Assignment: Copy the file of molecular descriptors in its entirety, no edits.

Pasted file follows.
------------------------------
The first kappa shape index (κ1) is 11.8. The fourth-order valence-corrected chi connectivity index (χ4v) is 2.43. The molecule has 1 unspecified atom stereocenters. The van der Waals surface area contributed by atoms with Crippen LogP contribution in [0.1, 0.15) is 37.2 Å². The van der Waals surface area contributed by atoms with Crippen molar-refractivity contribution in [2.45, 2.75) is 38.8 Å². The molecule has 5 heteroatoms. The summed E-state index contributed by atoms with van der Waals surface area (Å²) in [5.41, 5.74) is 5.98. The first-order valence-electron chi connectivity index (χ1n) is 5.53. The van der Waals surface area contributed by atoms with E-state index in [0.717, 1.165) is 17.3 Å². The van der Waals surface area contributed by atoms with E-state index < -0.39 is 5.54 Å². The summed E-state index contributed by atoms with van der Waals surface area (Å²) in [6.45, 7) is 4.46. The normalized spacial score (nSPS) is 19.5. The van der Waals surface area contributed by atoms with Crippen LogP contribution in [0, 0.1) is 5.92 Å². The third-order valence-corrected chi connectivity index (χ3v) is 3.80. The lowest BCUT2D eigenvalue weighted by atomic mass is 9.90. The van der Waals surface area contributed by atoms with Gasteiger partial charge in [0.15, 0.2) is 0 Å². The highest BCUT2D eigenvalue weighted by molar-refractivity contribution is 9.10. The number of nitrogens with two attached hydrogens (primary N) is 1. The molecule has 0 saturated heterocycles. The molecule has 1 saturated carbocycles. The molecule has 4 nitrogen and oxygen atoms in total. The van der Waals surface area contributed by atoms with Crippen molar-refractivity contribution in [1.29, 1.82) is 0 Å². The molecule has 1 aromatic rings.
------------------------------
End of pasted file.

The first kappa shape index (κ1) is 11.8. The fourth-order valence-corrected chi connectivity index (χ4v) is 2.43. The molecule has 1 unspecified atom stereocenters. The van der Waals surface area contributed by atoms with Crippen LogP contribution in [0.1, 0.15) is 37.2 Å². The van der Waals surface area contributed by atoms with Crippen molar-refractivity contribution in [2.45, 2.75) is 38.8 Å². The molecule has 5 heteroatoms. The summed E-state index contributed by atoms with van der Waals surface area (Å²) in [5.41, 5.74) is 5.98. The first-order valence-electron chi connectivity index (χ1n) is 5.53. The van der Waals surface area contributed by atoms with E-state index in [0.717, 1.165) is 17.3 Å². The van der Waals surface area contributed by atoms with E-state index < -0.39 is 5.54 Å². The summed E-state index contributed by atoms with van der Waals surface area (Å²) in [6.45, 7) is 4.46. The normalized spacial score (nSPS) is 19.5. The van der Waals surface area contributed by atoms with Crippen LogP contribution in [0, 0.1) is 5.92 Å². The third-order valence-corrected chi connectivity index (χ3v) is 3.80. The lowest BCUT2D eigenvalue weighted by atomic mass is 9.90. The van der Waals surface area contributed by atoms with Gasteiger partial charge in [0.15, 0.2) is 0 Å². The highest BCUT2D eigenvalue weighted by molar-refractivity contribution is 9.10. The number of nitrogens with two attached hydrogens (primary N) is 1. The molecule has 0 saturated heterocycles. The molecule has 1 saturated carbocycles. The molecule has 4 nitrogen and oxygen atoms in total. The van der Waals surface area contributed by atoms with Crippen molar-refractivity contribution in [1.29, 1.82) is 0 Å². The molecule has 1 aromatic rings.